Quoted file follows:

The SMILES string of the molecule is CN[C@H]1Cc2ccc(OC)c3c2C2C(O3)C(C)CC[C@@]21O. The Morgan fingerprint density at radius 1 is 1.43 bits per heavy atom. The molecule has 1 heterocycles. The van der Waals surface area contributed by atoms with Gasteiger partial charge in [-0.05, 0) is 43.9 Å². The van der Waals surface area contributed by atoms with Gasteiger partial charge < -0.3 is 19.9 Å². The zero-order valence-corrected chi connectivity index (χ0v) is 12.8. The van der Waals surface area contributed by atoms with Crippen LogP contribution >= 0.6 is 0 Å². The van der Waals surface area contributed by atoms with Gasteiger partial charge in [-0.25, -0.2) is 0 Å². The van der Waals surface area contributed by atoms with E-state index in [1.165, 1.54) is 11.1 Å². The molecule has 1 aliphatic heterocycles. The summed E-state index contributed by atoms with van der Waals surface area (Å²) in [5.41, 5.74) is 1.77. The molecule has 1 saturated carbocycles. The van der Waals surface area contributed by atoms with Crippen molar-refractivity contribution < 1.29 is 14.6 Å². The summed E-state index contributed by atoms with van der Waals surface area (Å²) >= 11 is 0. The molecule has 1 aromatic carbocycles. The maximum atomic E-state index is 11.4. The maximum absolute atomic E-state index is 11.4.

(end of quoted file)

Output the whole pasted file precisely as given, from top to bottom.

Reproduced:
The SMILES string of the molecule is CN[C@H]1Cc2ccc(OC)c3c2C2C(O3)C(C)CC[C@@]21O. The Morgan fingerprint density at radius 1 is 1.43 bits per heavy atom. The molecule has 1 heterocycles. The van der Waals surface area contributed by atoms with Gasteiger partial charge in [-0.05, 0) is 43.9 Å². The van der Waals surface area contributed by atoms with Gasteiger partial charge < -0.3 is 19.9 Å². The zero-order valence-corrected chi connectivity index (χ0v) is 12.8. The van der Waals surface area contributed by atoms with Crippen LogP contribution >= 0.6 is 0 Å². The van der Waals surface area contributed by atoms with Gasteiger partial charge in [-0.25, -0.2) is 0 Å². The van der Waals surface area contributed by atoms with E-state index in [1.165, 1.54) is 11.1 Å². The molecule has 1 aliphatic heterocycles. The summed E-state index contributed by atoms with van der Waals surface area (Å²) in [5.41, 5.74) is 1.77. The molecule has 1 saturated carbocycles. The van der Waals surface area contributed by atoms with Crippen molar-refractivity contribution < 1.29 is 14.6 Å². The summed E-state index contributed by atoms with van der Waals surface area (Å²) >= 11 is 0. The molecule has 1 aromatic carbocycles. The maximum atomic E-state index is 11.4. The maximum absolute atomic E-state index is 11.4.